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But more seriously: The third vignette especially read to me as a direct response to climate collapse, and to the people who refuse to take it seriously. In less than thirty minutes, “Listen again and seek the sun” did a better job than all 138 minutes of Don’t Look Up, as far as I’m concerned. The youngest member of the household, Elias, does his best to cope with the world he’s been given, catching fish to feed himself and use for rent. The older cats, Jen and Cosmos (who at least got to have some fun before the flood), lose themselves in reveries about chakras, crystals, and spirit planes. Trapped in between them is Rosa, the owner of the house, who desperately wants to refurbish it and get back to normal. The fact that “normal” is impossible is obvious to the others, but she can’t see it—she refuses to accept that she’s not going to get the future she thought she was promised. It’s neat and elegant and infuriating by turns, and holy crap did I find myself loving Elias, who I’ll go ahead and call the film’s GenZ representative.

Screenshot: Netflix

The third theme is a bit more ethereal, and I think what the filmmakers were going for most.

You have to let go. Yes, you there, reading this. And me, typing this. At some point, you’re going to have to let go of a place you love, or a plan, or a person. Most likely, if you live long enough, you’ll have to let go of all of those things plus a lot more. And it fucking sucks, and I’m sorry if this is how you’re learning this because you deserve someone better than me telling you, but here we are. At its best The House is spinning off of that idea. The father in Part I, “And heard within, a lie is spun,” came from money, and can’t fully let go of his vision of himself as an upper-class person who deserves wealth, status, servants—even though he acknowledges that his birth family is terrible. His desire to go back to his rich status quo turns into a trap.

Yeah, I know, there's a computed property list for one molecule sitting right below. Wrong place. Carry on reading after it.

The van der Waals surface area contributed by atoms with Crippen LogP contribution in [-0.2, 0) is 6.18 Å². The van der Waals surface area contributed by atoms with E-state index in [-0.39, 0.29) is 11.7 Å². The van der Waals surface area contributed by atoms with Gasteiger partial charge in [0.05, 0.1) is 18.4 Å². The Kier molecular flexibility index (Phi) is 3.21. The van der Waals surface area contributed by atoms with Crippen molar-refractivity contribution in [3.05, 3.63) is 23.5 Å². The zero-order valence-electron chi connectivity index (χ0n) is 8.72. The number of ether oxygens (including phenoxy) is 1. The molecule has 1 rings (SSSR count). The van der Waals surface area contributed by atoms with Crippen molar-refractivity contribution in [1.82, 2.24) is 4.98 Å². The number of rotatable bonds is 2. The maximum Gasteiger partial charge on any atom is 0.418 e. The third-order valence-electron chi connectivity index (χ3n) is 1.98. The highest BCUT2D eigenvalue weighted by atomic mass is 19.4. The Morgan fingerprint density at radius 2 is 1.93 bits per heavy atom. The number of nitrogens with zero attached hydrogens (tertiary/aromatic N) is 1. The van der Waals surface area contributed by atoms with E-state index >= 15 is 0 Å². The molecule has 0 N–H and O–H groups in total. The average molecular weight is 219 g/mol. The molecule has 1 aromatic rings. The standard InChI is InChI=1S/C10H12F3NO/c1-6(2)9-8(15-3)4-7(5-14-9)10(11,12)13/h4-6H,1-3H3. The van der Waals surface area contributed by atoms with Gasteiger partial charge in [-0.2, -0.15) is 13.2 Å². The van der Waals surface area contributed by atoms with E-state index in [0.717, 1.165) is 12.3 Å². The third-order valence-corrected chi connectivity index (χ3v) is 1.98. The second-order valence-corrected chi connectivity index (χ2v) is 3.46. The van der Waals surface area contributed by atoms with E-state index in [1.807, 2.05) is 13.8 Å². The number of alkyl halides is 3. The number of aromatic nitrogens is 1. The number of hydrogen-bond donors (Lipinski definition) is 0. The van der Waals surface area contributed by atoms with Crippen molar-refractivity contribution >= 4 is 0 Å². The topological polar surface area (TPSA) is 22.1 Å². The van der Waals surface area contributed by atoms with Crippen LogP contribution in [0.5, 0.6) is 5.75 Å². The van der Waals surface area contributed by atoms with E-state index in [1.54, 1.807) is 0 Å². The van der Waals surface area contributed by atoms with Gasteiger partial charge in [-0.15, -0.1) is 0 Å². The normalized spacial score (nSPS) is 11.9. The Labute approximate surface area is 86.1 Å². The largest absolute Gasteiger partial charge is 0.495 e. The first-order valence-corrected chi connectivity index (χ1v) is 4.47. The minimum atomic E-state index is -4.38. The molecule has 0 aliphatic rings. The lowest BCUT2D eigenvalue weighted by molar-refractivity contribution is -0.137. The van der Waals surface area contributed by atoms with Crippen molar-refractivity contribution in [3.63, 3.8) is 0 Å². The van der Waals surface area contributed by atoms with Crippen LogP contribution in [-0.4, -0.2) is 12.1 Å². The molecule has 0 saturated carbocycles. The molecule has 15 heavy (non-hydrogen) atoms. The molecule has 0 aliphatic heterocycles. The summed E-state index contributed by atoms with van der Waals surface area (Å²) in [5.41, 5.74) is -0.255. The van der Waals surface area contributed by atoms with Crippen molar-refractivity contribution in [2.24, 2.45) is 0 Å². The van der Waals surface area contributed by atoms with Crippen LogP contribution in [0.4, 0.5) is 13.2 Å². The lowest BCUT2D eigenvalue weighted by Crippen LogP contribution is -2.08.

Screenshot: Netflix

In the second section, “Then lost is truth that can’t be won,” the Developer has staked his whole sense of self (and a lot of bank loans) on creating a chic, marketable house. He can’t see that his vision is lost on most of the people who turn up for the viewing, or that the foundations of the house are compromised. And most of all in “Listen again and seek the sun”—poor Rosa refuses to accept that her plan for the house simply isn’t feasible anymore. She has this platonic ideal of the house in her head, and a platonic ideal of “proper” boarders to rent her flats, and it blinds her to the potential charm of her current situation. It also makes it impossible for her to roll with the changes wrought by the flood.

Screenshot: Netflix

To be clear, however, The House is fun to watch. It’s creepy and weird and delightful. This is exactly the kind of movie my friends and I would have passed around like currency when we were in high school. I’m glad that there are deeper themes to be teased out, because I enjoy teasing deep themes, but none of that would matter if not for the witty scripts and gorgeous stop motion, and you can absolutely immerse yourself in this strange world and enjoy it.

Leah Schnelbach never wanted to own a house, but now they REALLY never want to own a house. Come talk with them in the creepy rustling walls of Twitter!